(TRINIDAD GUARDIAN) — State entities remain troubled that they are unable to identify hundreds of adult males who impregnate teenage school girls.
This was revealed yesterday before a Joint Select Committee on Social Services and Public Administration which held an inquiry with officials of the Ministry of Education (MOE), Children’s Authority (CA), Ministry of Social Development and Family Services (MSDFS), Health Ministry (HM) and Office of the Prime Minister —Gender and Child Affairs (OPM) at the Parliament Building, Port-of-Spain.
The hearing looked at the prevalence of teenage pregnancy and its purpose was to minimise the occurrence of teenage pregnancy and provide services and assistance to teenage parents.
Committee chairman Paul Richards shared startling data obtained from the Health Ministry which showed there were 3,777 cases of reported teenage pregnancies for the period 2014 to 2018.
Of the 3,777 cases, Richards said 570 girls fell between the 13 to 16 age bracket, while there were 2,907 reported cases in the age group 17 to 19. On average, Richards said 755 teenage girls become pregnant annually.
Statistics obtained by the MoE revealed that between 2014 and 2019, approximately 47 pregnant girls, after giving birth, returned to their secondary school to continue their education, while 36 completely withdrew from classes.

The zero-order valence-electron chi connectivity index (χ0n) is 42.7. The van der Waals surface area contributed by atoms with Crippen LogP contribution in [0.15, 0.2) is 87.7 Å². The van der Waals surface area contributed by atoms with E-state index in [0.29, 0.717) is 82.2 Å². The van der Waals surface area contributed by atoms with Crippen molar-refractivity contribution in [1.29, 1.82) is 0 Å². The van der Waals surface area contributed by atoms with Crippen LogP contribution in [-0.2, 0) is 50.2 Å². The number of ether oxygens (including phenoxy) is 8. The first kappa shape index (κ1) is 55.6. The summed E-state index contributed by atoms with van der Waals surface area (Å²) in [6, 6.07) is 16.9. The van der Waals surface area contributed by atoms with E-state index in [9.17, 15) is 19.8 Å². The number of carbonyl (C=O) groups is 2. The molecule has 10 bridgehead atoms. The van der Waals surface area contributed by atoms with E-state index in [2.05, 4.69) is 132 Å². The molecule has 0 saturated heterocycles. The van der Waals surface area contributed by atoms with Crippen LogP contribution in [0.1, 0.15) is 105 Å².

Of the 3,777 pregnant girls, Richards revealed that 1,395 men between the ages 20 to 30 years had contributed to these pregnancies, while 146 males fell in the age group 31 to 40, with 24 girls getting pregnant for men between the ages 41 to 50. Only one teen became pregnant for a man whose age ranged 51 to 60. Richards said 142 men opted not to reveal their ages.
He also provided data from the OPM which showed the number of live births among teenage girls from 2008 to 2015 at five public hospitals.
“Under the age of 12, there were 35 live births. Between 13 and 16 there was 2,645. Between ages 17 and 19 there were 11,717 live births,” Richards said.
He agreed that the cases were “startling,” saying these figures could be far more, bearing in mind they did not have statistics from private doctors and hospitals.
MSDFS permanent secretary Jacinta Bailey-Sobers also told the committee that a 2011 Global School Health Survey showed that 26 per cent of students were sexually active.
“13.2 per cent of those youths would have had sexual intercourse before the age of 13. And 17.6 per cent of students had sexual intercourse with multiple partners. An overall 37.3 per cent of students would purchase or use a condom but only if they felt it was necessary. So unprotected sex was prevalent,” Bailey-Sobers said.
She also disclosed that 351,000 youths under the age of 18 had also contracted sexually transmitted diseases.
Darlene Smith, MOE guidance officer of the Students Support Services admitted that teen fathers are often scared to come forward, stating that under the Romeo Clause some of them are not punishable by law.